While MAR lobbies for their “policy solution” to accelerate unplanned development across working farm and ranchlands, the Community Food and Agriculture Coalition (CFAC) is working hard for a comprehensive and predictable approach to protecting Missoula County’s agricultural heritage. We introduced a draft policy for working farms and ranches with the support of 1,355 Missoula County residents and 33 organizations with a stake in development and agriculture.
The difference between the two approaches is startling. CFAC believes local governments—like Missoula County—can work with local people to honor individual property rights as well as the community’s farming and ranching legacy. MAR believes a landowner has the right to benefit at the expense of current and future residents, and there is no role for local government to play in balancing individual and community rights so that we all have a chance to prosper and thrive.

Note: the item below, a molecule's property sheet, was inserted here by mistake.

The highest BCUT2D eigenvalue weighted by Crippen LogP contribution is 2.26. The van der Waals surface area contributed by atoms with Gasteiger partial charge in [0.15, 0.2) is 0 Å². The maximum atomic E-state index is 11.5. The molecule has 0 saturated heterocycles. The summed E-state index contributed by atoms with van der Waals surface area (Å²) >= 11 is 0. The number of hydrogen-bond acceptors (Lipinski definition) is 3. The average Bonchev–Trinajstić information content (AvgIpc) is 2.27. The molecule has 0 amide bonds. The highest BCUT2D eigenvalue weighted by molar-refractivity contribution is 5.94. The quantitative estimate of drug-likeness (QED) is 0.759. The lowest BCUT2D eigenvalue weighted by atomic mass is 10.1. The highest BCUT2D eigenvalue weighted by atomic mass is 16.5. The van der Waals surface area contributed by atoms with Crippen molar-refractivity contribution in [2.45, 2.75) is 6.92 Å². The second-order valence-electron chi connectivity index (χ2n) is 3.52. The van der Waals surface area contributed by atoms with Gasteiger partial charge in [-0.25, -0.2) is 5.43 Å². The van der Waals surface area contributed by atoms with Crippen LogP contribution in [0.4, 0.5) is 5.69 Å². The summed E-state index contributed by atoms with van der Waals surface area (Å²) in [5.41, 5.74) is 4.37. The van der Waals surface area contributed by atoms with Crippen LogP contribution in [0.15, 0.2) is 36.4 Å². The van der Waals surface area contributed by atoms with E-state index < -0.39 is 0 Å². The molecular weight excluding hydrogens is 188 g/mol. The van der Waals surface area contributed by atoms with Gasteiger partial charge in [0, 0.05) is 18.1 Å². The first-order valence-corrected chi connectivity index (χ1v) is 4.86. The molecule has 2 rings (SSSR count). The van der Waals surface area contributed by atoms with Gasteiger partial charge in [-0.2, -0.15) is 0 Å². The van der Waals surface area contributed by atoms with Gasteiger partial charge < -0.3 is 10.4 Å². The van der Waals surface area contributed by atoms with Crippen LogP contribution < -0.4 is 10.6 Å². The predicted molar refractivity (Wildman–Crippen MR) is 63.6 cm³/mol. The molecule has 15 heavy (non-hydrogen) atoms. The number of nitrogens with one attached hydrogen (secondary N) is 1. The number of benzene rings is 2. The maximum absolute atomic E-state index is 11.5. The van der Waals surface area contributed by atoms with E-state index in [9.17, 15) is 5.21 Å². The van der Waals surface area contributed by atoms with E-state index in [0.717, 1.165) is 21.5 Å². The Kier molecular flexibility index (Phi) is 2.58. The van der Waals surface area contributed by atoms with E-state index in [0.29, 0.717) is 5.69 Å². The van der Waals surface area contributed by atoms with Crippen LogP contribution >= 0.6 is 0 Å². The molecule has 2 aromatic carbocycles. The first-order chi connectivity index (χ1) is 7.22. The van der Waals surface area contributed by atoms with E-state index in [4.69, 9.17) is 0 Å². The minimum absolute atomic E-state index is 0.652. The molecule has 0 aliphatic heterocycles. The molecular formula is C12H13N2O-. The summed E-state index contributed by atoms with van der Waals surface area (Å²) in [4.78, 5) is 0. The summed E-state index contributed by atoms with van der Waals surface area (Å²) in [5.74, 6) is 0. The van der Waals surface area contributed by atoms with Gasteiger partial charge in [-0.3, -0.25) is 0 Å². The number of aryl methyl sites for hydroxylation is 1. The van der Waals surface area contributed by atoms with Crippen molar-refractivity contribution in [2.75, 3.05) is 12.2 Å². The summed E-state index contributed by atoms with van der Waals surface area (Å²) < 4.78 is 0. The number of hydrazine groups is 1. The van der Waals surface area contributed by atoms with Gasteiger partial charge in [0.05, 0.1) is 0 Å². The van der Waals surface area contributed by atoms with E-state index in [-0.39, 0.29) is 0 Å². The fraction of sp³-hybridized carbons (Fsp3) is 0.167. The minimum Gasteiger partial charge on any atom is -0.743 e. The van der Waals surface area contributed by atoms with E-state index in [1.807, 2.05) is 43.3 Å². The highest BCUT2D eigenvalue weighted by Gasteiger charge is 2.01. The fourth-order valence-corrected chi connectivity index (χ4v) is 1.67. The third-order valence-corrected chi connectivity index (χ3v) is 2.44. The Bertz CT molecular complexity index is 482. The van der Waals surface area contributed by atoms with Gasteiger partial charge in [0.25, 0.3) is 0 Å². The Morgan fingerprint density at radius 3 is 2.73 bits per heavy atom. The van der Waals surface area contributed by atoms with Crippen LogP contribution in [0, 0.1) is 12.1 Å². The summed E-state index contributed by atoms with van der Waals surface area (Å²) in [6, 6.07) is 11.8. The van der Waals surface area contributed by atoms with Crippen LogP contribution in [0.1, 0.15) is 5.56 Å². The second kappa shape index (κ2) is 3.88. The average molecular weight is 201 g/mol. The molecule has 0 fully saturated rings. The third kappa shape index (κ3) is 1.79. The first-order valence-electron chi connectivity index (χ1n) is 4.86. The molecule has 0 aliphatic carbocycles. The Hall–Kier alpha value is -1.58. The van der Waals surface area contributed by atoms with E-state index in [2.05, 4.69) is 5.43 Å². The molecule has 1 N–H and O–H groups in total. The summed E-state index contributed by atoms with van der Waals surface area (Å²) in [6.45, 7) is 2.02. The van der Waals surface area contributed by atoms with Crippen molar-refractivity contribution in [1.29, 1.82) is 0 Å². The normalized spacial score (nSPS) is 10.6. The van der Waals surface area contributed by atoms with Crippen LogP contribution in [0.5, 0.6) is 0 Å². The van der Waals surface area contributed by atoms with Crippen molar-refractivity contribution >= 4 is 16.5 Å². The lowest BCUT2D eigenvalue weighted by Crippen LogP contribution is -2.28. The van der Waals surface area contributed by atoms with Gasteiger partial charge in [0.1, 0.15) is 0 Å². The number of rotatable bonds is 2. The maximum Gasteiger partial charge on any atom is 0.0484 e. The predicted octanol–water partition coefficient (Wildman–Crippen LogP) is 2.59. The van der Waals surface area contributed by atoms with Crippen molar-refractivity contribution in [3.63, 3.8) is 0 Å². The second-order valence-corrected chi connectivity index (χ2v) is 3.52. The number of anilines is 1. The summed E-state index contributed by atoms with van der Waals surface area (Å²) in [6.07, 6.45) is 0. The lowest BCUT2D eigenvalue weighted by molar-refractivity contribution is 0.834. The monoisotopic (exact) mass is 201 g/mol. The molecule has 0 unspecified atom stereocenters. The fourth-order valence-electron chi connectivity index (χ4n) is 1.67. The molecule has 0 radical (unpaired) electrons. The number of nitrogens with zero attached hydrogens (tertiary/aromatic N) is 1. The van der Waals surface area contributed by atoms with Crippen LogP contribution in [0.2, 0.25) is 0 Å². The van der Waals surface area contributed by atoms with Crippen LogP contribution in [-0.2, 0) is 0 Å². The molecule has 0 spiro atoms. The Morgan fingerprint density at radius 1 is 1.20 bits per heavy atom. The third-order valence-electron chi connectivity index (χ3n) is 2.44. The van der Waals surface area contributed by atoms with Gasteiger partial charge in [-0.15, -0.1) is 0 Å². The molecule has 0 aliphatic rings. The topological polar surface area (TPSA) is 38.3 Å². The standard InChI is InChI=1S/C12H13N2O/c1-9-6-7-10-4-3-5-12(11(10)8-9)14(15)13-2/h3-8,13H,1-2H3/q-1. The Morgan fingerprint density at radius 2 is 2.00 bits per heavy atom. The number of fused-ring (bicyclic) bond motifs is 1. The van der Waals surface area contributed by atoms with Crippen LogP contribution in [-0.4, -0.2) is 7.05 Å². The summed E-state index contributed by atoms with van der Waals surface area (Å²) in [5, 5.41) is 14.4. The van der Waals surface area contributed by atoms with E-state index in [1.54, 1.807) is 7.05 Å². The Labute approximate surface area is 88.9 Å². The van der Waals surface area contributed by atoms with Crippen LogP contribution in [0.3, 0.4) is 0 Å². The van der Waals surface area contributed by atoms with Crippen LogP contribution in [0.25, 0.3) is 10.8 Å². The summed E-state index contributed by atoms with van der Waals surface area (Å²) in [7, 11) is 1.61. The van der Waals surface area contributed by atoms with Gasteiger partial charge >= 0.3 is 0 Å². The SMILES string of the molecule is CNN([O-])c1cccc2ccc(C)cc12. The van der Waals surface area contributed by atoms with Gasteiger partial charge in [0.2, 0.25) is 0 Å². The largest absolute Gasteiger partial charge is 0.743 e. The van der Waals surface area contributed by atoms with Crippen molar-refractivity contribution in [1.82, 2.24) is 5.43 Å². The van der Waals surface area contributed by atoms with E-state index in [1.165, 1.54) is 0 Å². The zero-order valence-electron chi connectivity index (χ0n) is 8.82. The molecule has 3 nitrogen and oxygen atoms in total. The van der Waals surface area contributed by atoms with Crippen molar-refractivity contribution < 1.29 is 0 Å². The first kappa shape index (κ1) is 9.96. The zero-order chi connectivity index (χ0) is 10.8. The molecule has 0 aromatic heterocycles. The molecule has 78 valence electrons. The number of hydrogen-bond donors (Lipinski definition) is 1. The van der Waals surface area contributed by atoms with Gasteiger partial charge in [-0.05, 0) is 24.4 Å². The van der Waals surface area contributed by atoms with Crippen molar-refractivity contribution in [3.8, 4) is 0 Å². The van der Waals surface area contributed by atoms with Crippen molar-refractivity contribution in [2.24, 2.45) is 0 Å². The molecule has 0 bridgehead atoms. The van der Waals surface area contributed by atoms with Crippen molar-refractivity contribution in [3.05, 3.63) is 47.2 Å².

It’s time for our elected representatives at the state and local levels to take notice of this assault on our rights and our legacy. Please lead public participation towards a place of common ground.
Community Food and Agriculture Coalition
We want to thank Alex Sakariassen for “Grassroots guardians” (see Feb. 3, 2011), his follow-up article to “Guiding the guardians” (see Oct. 1, 2009), and educating the general public on Rep. Betsy Hands and Montanans Supporting Guardian Guidelines’ daunting work to gain support for House Bill 281, a much-needed law to revise statutes for guardians ad litem.
To represent the interests of children whose parents are undergoing a contentious divorce or legal separation is the over-riding goal of a court-appointed guardian ad litem. With this charge, guardians are vested with extraordinary power. As the primary intermediary between the court and children in custody cases, and because they report to and make recommendations directly to the district judge, guardians have significant influence over the district judge’s ruling.